A spiritual Jill Stein tells CNN she’s not actively practicing any religion.
At one point Stein was asked:
Do you currently believe in God?
Stein did not deliver a direct answer to the question. Instead, she gave a meandering response. Stein, who was raised in a reform Jewish family, began her answer by saying that she had been very religious while growing up, explaining that her view of the word “grew out of the tales and morality of the Old Testament.”
The closest Stein came to answering the question about her belief or disbelief in a god came towards the end of her rambling response. Stein said she believes in something “spiritual and beyond our grasp,” before concluding her response by saying:
I don’t fit in any box or conventional view.
To be clear, Stein did not answer the question. After listening to her answer several times it is impossible to determine if she believes in a god or not. On one hand, this is disappointing, because at some point in her rambling response she should have simply answered the straightforward question in a straightforward manner.
Yet on the other hand, a strong argument can be made that political candidates should not be asked, nor obligated to reveal their religious beliefs, or lack of religious beliefs, at all.
However, the CNN Town Hall was not a rigorous affair, and Stein was not pressed to clarify or directly respond to any of the questions. In the interview Stein was also asked about some controversial remarks the retired medical doctor made about vaccines.
Stein said she had been “taken out of context” on the issue of vaccines, saying:
I think there’s kind of an effort to divert the conversation from our actual agenda. The idea that I oppose vaccines is completely ridiculous.
However, again there was no follow up. Stein was not questioned or challenged about her fear-mongering and repeated pandering to the anti-vaccine crowd, something which has been reported on by the Washington Post and other media outlets.Instead of directly addressing vaccines, homeopathy, wi-fi, and other controversial elements in her campaign, Stein simply waved at her scientific credentials, and talked about her medical and research experience, before happily declaring:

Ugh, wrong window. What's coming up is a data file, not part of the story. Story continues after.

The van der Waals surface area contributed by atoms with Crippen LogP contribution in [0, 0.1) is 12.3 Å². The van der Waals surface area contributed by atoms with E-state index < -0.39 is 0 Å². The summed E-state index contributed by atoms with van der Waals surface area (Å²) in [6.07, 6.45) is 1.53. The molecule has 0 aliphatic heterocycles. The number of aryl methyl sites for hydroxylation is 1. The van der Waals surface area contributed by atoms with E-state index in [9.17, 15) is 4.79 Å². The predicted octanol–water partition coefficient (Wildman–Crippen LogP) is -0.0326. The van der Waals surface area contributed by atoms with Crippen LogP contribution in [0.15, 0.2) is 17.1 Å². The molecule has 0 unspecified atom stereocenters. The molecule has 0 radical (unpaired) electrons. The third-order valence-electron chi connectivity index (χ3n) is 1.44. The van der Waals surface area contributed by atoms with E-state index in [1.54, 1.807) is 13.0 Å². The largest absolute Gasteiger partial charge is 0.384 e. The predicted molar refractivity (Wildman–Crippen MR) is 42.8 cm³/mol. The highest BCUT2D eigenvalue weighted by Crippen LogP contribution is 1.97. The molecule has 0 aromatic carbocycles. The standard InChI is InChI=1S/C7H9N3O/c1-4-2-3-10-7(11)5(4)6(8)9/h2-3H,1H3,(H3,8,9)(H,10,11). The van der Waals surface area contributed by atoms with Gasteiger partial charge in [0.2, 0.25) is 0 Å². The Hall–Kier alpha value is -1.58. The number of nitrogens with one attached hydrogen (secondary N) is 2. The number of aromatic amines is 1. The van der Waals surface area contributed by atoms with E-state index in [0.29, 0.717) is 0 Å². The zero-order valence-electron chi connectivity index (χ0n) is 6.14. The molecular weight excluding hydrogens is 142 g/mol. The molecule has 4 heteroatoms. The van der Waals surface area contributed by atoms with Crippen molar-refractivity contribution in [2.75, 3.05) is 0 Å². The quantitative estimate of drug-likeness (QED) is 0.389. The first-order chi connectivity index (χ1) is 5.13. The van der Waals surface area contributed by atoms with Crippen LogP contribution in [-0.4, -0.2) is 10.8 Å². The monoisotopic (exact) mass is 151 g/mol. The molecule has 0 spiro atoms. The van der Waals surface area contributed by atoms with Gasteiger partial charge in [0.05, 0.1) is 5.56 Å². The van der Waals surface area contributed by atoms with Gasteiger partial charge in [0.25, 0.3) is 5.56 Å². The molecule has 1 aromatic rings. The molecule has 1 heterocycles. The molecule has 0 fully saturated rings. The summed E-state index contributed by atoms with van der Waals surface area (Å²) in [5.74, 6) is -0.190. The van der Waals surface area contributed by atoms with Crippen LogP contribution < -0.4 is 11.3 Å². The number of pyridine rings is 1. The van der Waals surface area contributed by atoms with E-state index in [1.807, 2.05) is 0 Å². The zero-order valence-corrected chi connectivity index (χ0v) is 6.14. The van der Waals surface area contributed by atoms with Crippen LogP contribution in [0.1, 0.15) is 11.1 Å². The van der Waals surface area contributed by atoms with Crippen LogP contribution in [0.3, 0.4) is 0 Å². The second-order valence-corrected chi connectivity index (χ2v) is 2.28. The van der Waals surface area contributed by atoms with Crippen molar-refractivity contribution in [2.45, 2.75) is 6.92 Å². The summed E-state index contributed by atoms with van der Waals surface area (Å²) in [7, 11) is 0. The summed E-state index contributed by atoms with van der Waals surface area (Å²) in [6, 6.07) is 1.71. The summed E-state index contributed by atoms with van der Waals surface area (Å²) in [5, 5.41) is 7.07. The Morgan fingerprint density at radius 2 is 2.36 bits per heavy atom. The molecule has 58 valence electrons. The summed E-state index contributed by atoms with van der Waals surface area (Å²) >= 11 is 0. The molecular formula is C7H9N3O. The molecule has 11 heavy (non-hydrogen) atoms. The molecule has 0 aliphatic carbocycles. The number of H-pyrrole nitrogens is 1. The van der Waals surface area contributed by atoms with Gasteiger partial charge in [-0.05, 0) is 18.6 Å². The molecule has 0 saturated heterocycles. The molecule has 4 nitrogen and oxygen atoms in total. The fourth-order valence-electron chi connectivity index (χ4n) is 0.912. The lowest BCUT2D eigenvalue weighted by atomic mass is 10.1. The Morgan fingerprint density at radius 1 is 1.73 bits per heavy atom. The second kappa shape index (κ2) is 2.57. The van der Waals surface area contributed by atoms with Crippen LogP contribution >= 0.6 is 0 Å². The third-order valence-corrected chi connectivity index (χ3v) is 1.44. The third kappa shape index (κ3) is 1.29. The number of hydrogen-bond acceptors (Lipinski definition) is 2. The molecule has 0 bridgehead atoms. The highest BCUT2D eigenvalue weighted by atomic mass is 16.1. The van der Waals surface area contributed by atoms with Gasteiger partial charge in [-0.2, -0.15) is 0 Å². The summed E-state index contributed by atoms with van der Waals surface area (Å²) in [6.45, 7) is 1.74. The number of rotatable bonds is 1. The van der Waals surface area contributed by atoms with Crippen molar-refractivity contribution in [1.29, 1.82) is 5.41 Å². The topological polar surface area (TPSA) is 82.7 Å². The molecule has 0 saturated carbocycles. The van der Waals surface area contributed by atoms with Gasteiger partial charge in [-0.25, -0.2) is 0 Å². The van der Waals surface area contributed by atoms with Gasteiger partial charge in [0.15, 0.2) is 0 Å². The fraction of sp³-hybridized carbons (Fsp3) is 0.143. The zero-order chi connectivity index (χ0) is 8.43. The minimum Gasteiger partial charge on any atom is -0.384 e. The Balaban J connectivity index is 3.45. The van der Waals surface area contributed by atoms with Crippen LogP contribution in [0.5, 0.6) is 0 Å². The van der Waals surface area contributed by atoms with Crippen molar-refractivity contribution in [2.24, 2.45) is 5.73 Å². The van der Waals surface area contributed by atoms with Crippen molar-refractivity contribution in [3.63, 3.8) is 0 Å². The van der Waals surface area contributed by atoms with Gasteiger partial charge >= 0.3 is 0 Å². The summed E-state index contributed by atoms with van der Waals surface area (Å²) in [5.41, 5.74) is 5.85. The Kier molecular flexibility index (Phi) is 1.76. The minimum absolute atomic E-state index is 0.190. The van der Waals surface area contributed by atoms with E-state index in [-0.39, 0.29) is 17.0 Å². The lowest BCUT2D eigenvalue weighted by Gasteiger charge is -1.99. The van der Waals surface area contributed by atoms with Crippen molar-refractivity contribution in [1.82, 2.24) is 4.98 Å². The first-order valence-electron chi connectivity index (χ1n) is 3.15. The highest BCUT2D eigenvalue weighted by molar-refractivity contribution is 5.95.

I too am a science geek.
As for Stein’s stated views on the separation of church and state, they are actually pretty good.
Earlier this year, when asked: How should religion affect public policy choices? Stein said:
We don’t live in a religious country–in the sense of having no national religion, and instead the separation of church & state–so faith should not be a public issue. But, yes, it tends to be something that people are interested in. I’m not comfortable with any narrow religious or secular view of the world. Religious societies where religion is enshrined in government are extremely problematic. I respect every faith and look for a moral and ethical foundation of how society works–but that is independent of faith or whether one has a religion at all. And that needs to be reflected in our government. Failing to separate church and state is a bad prescription.
The fact that Stein openly states she supports the separation of church and state is a good thing, and should be applauded. Yet that is not enough, and ultimately Stein is not an acceptable choice for president.
Bottom line: Pragmatic concerns make Stein an unacceptable choice. Stein cannot win, and a vote for Stein is ultimately a vote for Trump. Indeed, when one contemplates the possibility of a Donald Trump presidency, it is remarkable that any reasonable person is willing to throw their vote away on Stein, and risk the devastating consequences.
Watch the full Green Party Presidential Town Hall below, relevant remarks about God begin at the 34:00 minute mark: